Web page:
Post merger of the Ahmedabad-based network security brand Cyberoam, UK-based network and endpoint security provider Sophos, is now looking at growing its machine learning- and artificial intelligence-based security product portfolio in India.
Machine learning and artificial intelligence (AI) keep track of a user's normal behaviour and flag any abnormal activity that could be a potential malware or phishing attack, even as it prevents further damage, said Hemal Patel, Senior Vice President, Sophos, India.
This comes on the back of Sophos' recent acquisition of Fairfax, Virginia-based Invincea for $100 million, which now allows the former access to Invincea's endpoint security portfolio is designed to detect and prevent unknown malware and sophisticated attacks via its patented deep learning neural network algorithms.
According to Patel, with almost zero presence of such technology in India, the next generation machine learning, signature-less endpoint technologies in third-party testing including high detection as well as low false-positive rates could be the new wave of business for the global security player.
"We recently bought Invincea for $100 million which offers the machine learning as the quickest way to identify abnormal activity since it tracks behaviour and flag the user. There are almost zero players right now in India in machine learning and AI and we will be one of the first to offer. There are other players now who are close to launching the same. Globally, machine learning and AI is everywhere in network security," said Patel who founded Cyberoam from Ahmedabad.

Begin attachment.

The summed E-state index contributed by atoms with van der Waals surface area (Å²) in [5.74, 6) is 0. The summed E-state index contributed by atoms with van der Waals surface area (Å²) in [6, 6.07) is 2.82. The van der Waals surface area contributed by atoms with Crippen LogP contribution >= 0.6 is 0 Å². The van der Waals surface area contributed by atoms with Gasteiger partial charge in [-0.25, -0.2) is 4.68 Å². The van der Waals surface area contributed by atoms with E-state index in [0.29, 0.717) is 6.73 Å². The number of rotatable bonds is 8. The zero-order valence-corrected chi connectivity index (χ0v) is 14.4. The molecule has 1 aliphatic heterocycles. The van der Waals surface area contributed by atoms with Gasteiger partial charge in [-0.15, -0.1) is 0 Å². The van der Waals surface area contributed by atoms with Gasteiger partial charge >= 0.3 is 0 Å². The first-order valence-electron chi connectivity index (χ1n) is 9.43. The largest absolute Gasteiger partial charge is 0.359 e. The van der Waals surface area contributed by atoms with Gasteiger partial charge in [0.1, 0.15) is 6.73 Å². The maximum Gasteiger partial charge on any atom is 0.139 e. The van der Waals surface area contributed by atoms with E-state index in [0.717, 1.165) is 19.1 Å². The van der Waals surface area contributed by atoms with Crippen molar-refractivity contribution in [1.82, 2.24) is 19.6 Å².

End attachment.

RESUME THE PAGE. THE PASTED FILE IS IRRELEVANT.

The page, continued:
In addition to newer technology, Sophos is also ramping up R&D activity, especially from India. Post merger, Sophos has been in the process of brand transition from Cyberoam to the parent brand. However, according to Patel, with Cyberoam being strong is some of the smaller markets like West Asia, Africa, South East Asia and India, the brand's customers and partners will take some time to transit to Sophos.
While the merger helped Cyberoam gain a larger market share, it gave Sophos a second operation base as well as an R&D base in India, said Patel. "For us, the next nearest competitor was far away at $300 million while we were at $20 million. The acquisition was a great platform to accelerate," he said.
Currently, 80 per cent of all customers in the regions of West Asia, Africa and India are of Cyberoam, while rest have moved to Sophos. "This year we want to make sure 50 per cent of customers transit to Sophos. It will, however, take two years to go before 100 per cent transition takes place," Patel added.
As on date, Cyberoam contributes significantly to Sophos' India business.